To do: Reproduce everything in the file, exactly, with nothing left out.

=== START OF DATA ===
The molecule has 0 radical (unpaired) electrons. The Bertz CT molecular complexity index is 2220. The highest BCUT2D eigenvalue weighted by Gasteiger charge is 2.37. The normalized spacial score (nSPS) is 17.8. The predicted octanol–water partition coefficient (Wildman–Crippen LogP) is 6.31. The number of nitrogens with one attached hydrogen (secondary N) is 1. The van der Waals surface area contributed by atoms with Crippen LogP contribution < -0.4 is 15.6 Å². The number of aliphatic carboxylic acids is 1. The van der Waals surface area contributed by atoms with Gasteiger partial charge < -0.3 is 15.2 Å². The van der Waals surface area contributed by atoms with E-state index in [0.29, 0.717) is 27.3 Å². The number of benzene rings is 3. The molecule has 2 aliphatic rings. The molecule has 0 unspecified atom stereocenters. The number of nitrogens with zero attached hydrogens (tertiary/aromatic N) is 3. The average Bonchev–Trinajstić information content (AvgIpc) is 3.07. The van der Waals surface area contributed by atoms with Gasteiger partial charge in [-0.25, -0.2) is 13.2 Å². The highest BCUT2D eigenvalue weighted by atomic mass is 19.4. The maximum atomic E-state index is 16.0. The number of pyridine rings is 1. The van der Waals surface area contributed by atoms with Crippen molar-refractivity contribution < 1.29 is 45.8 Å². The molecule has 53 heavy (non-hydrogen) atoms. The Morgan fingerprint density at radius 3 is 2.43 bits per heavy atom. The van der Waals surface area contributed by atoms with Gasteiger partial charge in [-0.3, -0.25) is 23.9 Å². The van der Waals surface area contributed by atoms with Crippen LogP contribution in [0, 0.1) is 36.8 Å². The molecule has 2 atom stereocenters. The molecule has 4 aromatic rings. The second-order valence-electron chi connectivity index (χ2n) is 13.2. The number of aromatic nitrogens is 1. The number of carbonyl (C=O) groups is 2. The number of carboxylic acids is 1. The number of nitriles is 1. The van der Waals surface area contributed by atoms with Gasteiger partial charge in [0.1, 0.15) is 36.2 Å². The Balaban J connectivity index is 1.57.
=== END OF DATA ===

The molecule has 0 radical (unpaired) electrons. The Bertz CT molecular complexity index is 2220. The highest BCUT2D eigenvalue weighted by Gasteiger charge is 2.37. The normalized spacial score (nSPS) is 17.8. The predicted octanol–water partition coefficient (Wildman–Crippen LogP) is 6.31. The number of nitrogens with one attached hydrogen (secondary N) is 1. The van der Waals surface area contributed by atoms with Crippen LogP contribution < -0.4 is 15.6 Å². The number of aliphatic carboxylic acids is 1. The van der Waals surface area contributed by atoms with Gasteiger partial charge < -0.3 is 15.2 Å². The van der Waals surface area contributed by atoms with E-state index in [0.29, 0.717) is 27.3 Å². The number of benzene rings is 3. The molecule has 2 aliphatic rings. The molecule has 0 unspecified atom stereocenters. The number of nitrogens with zero attached hydrogens (tertiary/aromatic N) is 3. The average Bonchev–Trinajstić information content (AvgIpc) is 3.07. The van der Waals surface area contributed by atoms with Gasteiger partial charge in [-0.25, -0.2) is 13.2 Å². The highest BCUT2D eigenvalue weighted by atomic mass is 19.4. The maximum atomic E-state index is 16.0. The number of pyridine rings is 1. The van der Waals surface area contributed by atoms with Crippen molar-refractivity contribution < 1.29 is 45.8 Å². The molecule has 53 heavy (non-hydrogen) atoms. The Morgan fingerprint density at radius 3 is 2.43 bits per heavy atom. The van der Waals surface area contributed by atoms with Gasteiger partial charge in [-0.3, -0.25) is 23.9 Å². The van der Waals surface area contributed by atoms with Crippen LogP contribution in [0, 0.1) is 36.8 Å². The molecule has 2 atom stereocenters. The molecule has 4 aromatic rings. The second-order valence-electron chi connectivity index (χ2n) is 13.2. The number of aromatic nitrogens is 1. The number of carbonyl (C=O) groups is 2. The number of carboxylic acids is 1. The number of nitriles is 1. The van der Waals surface area contributed by atoms with Gasteiger partial charge in [0.1, 0.15) is 36.2 Å². The Balaban J connectivity index is 1.57.